Are the Mets in serious financial trouble?

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The New York Post is quoting anonymous investment bankers and others reportedly with knowledge of the Mets’ finances who say that the Wilpon family is strapped for cash, saddled in debt and that they could even have to sell the team if things don’t turn around quickly. The report itself might be just as troubling as the news therein, however.

From what I can tell, just about all the specifics — the Madoff scam, the fact that the team is heavily in debt, the fact that Citi Field bonds are now at junk status and the fact that attendance, and thus gate, is way down — are old news. There was one thing I hadn’t seen — that the Wilpons mortgaged the team to the tune of $375 million — but the fact that they were able to do so in this tight credit environment suggests that someone is actually optimistic, as opposed to pessimistic — about their and the Mets’ earning ability doesn’t it?

The only inside source on which the Post relies sounds more like loose and opinionated lips of someone with vague knowledge of the team’s finances as opposed to someone who’s actually intimately familiar with them.  Quotes like “the family is no longer a bottomless pit” just don’t sound like they came from someone in the business office. The rest of the article is speculation based on those facts listed above that were already known.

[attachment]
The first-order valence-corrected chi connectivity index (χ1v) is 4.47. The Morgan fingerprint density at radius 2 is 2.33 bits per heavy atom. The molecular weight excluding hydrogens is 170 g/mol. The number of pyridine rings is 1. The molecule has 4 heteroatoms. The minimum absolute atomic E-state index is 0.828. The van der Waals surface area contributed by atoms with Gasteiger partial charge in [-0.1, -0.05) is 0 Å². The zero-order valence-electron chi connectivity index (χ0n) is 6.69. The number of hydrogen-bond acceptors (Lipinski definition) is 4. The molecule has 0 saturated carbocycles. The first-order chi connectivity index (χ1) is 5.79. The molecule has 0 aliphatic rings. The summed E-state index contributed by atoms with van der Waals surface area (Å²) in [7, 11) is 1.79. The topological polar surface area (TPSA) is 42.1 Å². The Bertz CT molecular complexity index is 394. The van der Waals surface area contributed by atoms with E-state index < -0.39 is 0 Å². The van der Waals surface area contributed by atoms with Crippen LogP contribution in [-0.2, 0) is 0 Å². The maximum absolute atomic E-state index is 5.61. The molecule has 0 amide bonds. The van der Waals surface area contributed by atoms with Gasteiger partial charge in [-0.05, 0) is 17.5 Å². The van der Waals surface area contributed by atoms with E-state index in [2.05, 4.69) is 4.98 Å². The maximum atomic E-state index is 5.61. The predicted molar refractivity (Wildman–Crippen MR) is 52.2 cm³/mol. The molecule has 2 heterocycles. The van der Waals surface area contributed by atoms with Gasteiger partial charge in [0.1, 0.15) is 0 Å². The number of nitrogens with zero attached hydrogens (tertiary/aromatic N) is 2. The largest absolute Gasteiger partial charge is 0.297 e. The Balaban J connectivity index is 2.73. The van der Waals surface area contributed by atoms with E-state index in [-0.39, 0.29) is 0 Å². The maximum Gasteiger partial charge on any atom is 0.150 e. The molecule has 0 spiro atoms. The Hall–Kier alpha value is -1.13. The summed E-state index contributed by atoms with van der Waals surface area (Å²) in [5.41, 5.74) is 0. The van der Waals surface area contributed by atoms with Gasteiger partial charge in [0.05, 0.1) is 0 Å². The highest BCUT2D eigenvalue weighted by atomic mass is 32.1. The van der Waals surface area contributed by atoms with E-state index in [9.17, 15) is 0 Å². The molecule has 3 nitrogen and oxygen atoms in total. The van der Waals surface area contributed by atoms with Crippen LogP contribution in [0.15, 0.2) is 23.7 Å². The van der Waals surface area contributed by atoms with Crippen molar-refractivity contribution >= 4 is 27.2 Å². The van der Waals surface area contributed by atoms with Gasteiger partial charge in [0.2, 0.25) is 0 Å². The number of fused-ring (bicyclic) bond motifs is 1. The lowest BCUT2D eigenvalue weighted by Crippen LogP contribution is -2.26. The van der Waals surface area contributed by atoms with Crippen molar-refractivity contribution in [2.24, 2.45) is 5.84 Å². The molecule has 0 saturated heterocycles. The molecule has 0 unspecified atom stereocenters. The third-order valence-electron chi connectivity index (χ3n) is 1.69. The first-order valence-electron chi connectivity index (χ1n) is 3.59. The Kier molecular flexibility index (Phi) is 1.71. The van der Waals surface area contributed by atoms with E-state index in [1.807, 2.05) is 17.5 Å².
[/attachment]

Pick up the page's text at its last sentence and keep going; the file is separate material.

I’m not saying that things are rosy — the team could very well be having more financial trouble than we know about — but this article seems like a lot more noise than information.

Blue Jays call up Cavan Biggio

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Cavan Biggio, son of Hall of Famer Craig Biggio, has been called up by the Toronto Blue Jays.

Biggio, 24, was a fifth round selection in the 2016 draft. So far this year he has put up a .307/.445/.504 batting line with six home runs and five steals Triple-A Buffalo. He’s a utility guy of sorts, having spent time at first, second, third and all three outfield positions so far this year. He, perhaps ironically, has not caught yet in his pro career, nor does he play short. Still, that kind of flexibility in a young player can be pretty useful in this age of big bullpens. Especially if he continues to rake like he has. He’ll likely mostly play second base for the Jays starting out.

With Vlad Guerrero Jr. playing third base every day, Toronto now has two sons of Hall of Famers on their roster. That’s pretty neat.